(ii) any building occupied by the cultivator, or the receiver of rent-in-kind, of any land in respect of which, or the produce of which, any operation specified in sub-clauses (ii) or (iii) of clause (b) is carried on, but only where the building is on, or in the immediate vicinity of the land and is a building which the receiver of the rent or revenue, or the cultivator, or the receiver of the rent-in-kind by reason of the person’s connection with the land, requires as a dwelling-house, a store-house, or other out-building.”

As evident from above, the definition of “agricultural income” is not restricted merely to income from sale of produce of cultivated land. It also covers rent of land and any building located on such land. It is lamentable to note that all the provinces while levying income tax on agriculture violated the unambiguous command of supreme law of the land. Instead of levying tax on “agricultural income” as defined in the income tax law, the province levied tax on land – indirect tax having no nexus with quantum of income earned by a person.

The province of Punjab, while levying tax on agricultural income under the Punjab Agricultural Income Tax Act 1997 (hereinafter “the Act”), grossly violated the command of the Constitution by providing that cultivated land would be deemed to be agricultural income. By doing so, agricultural income tax was converted into land revenue based on acreage.

The rates provided in the First Schedule to this Act says that if ownership is up to 121/2 acres there will be no tax, where it is more than 121/2 but less than 25 acres, Rs 150 per acre and beyond 25 acres, it would be Rs 250 per acre. From 1st July 2001, however, by virtue of section 3(3) of the Act, agricultural income tax in the real sense was provided by suggesting progressive rates on net income basis in the Second Schedule.

After allowing minimum exemption of income of Rs 80,000, rate of tax where income does not exceed Rs 100,000 it is 5% of total income; where income exceeds Rs 100,000 but does not exceed Rs 200,000 it Rs 5,000 plus 71/2% of amount exceeding Rs 100,000; where income exceeds Rs 200,000 but not Rs 300,000, it is Rs 12,500 plus 10% of amount exceeding Rs 200,000 and in the last slab where total income exceeds Rs 300,000 it is Rs 22,500 plus 15% of the amount exceeding Rs 300,000.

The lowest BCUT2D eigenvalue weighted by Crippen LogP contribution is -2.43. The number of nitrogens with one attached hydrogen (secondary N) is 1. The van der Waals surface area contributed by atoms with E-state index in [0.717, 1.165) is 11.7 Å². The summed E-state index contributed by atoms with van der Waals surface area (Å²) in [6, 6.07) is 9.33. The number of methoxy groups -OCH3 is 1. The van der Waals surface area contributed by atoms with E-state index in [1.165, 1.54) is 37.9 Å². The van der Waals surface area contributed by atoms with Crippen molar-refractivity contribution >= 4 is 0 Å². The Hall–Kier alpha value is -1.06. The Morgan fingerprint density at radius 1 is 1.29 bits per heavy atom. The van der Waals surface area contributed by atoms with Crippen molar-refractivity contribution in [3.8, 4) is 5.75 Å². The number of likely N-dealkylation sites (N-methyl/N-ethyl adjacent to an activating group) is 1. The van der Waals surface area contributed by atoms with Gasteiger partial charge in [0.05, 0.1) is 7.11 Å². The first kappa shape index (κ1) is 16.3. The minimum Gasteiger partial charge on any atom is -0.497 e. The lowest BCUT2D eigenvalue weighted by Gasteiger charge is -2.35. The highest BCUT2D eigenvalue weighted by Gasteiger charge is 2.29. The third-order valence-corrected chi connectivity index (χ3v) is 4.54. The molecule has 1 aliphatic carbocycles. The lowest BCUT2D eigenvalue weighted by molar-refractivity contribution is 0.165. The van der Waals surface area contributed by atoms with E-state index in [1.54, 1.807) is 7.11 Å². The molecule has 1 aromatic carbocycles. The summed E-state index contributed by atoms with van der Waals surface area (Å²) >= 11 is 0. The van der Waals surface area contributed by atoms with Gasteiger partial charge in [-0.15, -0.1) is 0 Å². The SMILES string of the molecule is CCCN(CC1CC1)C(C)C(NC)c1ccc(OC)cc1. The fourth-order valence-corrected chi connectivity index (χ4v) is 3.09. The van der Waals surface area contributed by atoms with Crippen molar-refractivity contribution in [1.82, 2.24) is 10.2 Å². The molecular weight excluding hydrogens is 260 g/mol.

With the introduction of net income taxation, the acreage tax should have been abolished but section 3(4) of the act says that out of net profit tax and acreage tax, the greater would be payable. Here lies the great catch. Nobody is filing return of net income and by paying paltry acreage tax, is posing as if this is greater than tax on net income. Under the First Schedule to the act, rich absentee landlords are happy paying merely Rs 250 to Rs 300 per acre.

The self proclaimed Khadim-e-Aala of Punjab is least bothered to enforce progressive taxes in his domain while constantly criticising the federal government for its inactions. Under his dictatorial control, the collectors are totally disinterested in enforcing the law by asking for returns of agricultural income as envisaged in the act.

Violation of this law is evident from the very fact that even the Prime Minister of Pakistan has showed nil agricultural income tax in his declaration before the Election Commission (EC) of Pakistan, despite admitting ownership of substantial agricultural lands. Such absentee landlords-turned-industrialists dominate our economics and politics.

Most of the rich absentee landlords, having colossal agricultural income, especially in Punjab and Sindh, are not paying any personal tax, at least their declarations before the EC testify to this effect. In case, they are paying proper income tax on their agricultural and other incomes, they must produce the necessary evidence. This would inspire the people to discharge their own obligations diligently.

In case they have not done so, the process of disqualification in view of Articles 62 and 63 of the Constitution should be initiated forthwith. This exercise will pave the way for true democratisation of the country. All tax delinquents should be debarred from taking part in elections and those already in assemblies should be disqualified after completing due process of law.

(The writers, legal historians, authors of many books, tax advisers, are members of visiting faculty of Lahore University of Management Sciences (LUMS).